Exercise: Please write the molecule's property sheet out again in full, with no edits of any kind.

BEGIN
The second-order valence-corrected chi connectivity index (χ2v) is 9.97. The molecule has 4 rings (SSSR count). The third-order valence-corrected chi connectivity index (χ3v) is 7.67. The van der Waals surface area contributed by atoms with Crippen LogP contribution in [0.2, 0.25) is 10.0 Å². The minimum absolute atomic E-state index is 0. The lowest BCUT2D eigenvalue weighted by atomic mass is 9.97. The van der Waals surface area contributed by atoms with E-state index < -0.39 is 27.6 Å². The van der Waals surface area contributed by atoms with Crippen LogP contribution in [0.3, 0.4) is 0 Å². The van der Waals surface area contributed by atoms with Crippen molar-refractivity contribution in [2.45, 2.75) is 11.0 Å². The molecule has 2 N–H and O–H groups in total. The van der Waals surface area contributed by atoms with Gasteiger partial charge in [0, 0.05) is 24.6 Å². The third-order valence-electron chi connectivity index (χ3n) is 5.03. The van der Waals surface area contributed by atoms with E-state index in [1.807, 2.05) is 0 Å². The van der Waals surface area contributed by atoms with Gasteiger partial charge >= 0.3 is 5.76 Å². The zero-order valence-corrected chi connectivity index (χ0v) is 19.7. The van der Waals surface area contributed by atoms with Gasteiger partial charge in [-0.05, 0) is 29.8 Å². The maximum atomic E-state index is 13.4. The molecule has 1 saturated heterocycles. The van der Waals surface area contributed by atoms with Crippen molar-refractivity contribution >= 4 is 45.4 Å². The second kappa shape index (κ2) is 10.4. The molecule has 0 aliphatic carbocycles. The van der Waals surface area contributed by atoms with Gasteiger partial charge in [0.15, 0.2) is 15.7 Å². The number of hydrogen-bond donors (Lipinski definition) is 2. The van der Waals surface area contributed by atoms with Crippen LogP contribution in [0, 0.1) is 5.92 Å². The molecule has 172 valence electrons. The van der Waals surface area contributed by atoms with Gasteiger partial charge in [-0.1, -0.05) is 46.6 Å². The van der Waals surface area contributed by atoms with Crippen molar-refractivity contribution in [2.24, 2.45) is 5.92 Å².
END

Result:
The second-order valence-corrected chi connectivity index (χ2v) is 9.97. The molecule has 4 rings (SSSR count). The third-order valence-corrected chi connectivity index (χ3v) is 7.67. The van der Waals surface area contributed by atoms with Crippen LogP contribution in [0.2, 0.25) is 10.0 Å². The minimum absolute atomic E-state index is 0. The lowest BCUT2D eigenvalue weighted by atomic mass is 9.97. The van der Waals surface area contributed by atoms with E-state index < -0.39 is 27.6 Å². The van der Waals surface area contributed by atoms with Crippen LogP contribution in [0.3, 0.4) is 0 Å². The van der Waals surface area contributed by atoms with Crippen molar-refractivity contribution in [2.45, 2.75) is 11.0 Å². The molecule has 2 N–H and O–H groups in total. The van der Waals surface area contributed by atoms with Gasteiger partial charge in [0, 0.05) is 24.6 Å². The third-order valence-electron chi connectivity index (χ3n) is 5.03. The van der Waals surface area contributed by atoms with E-state index in [1.807, 2.05) is 0 Å². The van der Waals surface area contributed by atoms with Gasteiger partial charge >= 0.3 is 5.76 Å². The zero-order valence-corrected chi connectivity index (χ0v) is 19.7. The van der Waals surface area contributed by atoms with Gasteiger partial charge in [-0.05, 0) is 29.8 Å². The maximum atomic E-state index is 13.4. The molecule has 1 saturated heterocycles. The van der Waals surface area contributed by atoms with Crippen molar-refractivity contribution >= 4 is 45.4 Å². The second kappa shape index (κ2) is 10.4. The molecule has 0 aliphatic carbocycles. The van der Waals surface area contributed by atoms with Gasteiger partial charge in [0.15, 0.2) is 15.7 Å². The number of hydrogen-bond donors (Lipinski definition) is 2. The van der Waals surface area contributed by atoms with Crippen LogP contribution in [0, 0.1) is 5.92 Å². The molecule has 172 valence electrons. The van der Waals surface area contributed by atoms with Gasteiger partial charge in [-0.1, -0.05) is 46.6 Å². The van der Waals surface area contributed by atoms with Crippen molar-refractivity contribution in [2.24, 2.45) is 5.92 Å².